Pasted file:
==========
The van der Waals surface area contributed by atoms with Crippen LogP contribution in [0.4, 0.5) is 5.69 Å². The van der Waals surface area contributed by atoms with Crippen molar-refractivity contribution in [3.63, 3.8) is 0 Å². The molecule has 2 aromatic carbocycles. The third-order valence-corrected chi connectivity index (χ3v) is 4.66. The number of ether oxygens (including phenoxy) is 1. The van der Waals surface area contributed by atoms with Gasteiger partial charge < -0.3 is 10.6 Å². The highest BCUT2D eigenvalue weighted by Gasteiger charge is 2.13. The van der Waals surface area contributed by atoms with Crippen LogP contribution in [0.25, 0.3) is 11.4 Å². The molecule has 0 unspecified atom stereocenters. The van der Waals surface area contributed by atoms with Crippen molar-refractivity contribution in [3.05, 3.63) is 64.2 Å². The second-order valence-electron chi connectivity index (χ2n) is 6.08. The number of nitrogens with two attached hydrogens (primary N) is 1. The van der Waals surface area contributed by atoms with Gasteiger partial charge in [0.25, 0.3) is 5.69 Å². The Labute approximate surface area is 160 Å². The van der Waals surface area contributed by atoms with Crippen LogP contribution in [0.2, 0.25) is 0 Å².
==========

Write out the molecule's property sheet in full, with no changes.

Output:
The van der Waals surface area contributed by atoms with Crippen LogP contribution in [0.4, 0.5) is 5.69 Å². The van der Waals surface area contributed by atoms with Crippen molar-refractivity contribution in [3.63, 3.8) is 0 Å². The molecule has 2 aromatic carbocycles. The third-order valence-corrected chi connectivity index (χ3v) is 4.66. The number of ether oxygens (including phenoxy) is 1. The van der Waals surface area contributed by atoms with Gasteiger partial charge < -0.3 is 10.6 Å². The highest BCUT2D eigenvalue weighted by Gasteiger charge is 2.13. The van der Waals surface area contributed by atoms with Crippen LogP contribution in [0.25, 0.3) is 11.4 Å². The molecule has 0 unspecified atom stereocenters. The van der Waals surface area contributed by atoms with Crippen molar-refractivity contribution in [3.05, 3.63) is 64.2 Å². The second-order valence-electron chi connectivity index (χ2n) is 6.08. The number of nitrogens with two attached hydrogens (primary N) is 1. The van der Waals surface area contributed by atoms with Gasteiger partial charge in [0.25, 0.3) is 5.69 Å². The Labute approximate surface area is 160 Å². The van der Waals surface area contributed by atoms with Crippen LogP contribution in [0.2, 0.25) is 0 Å².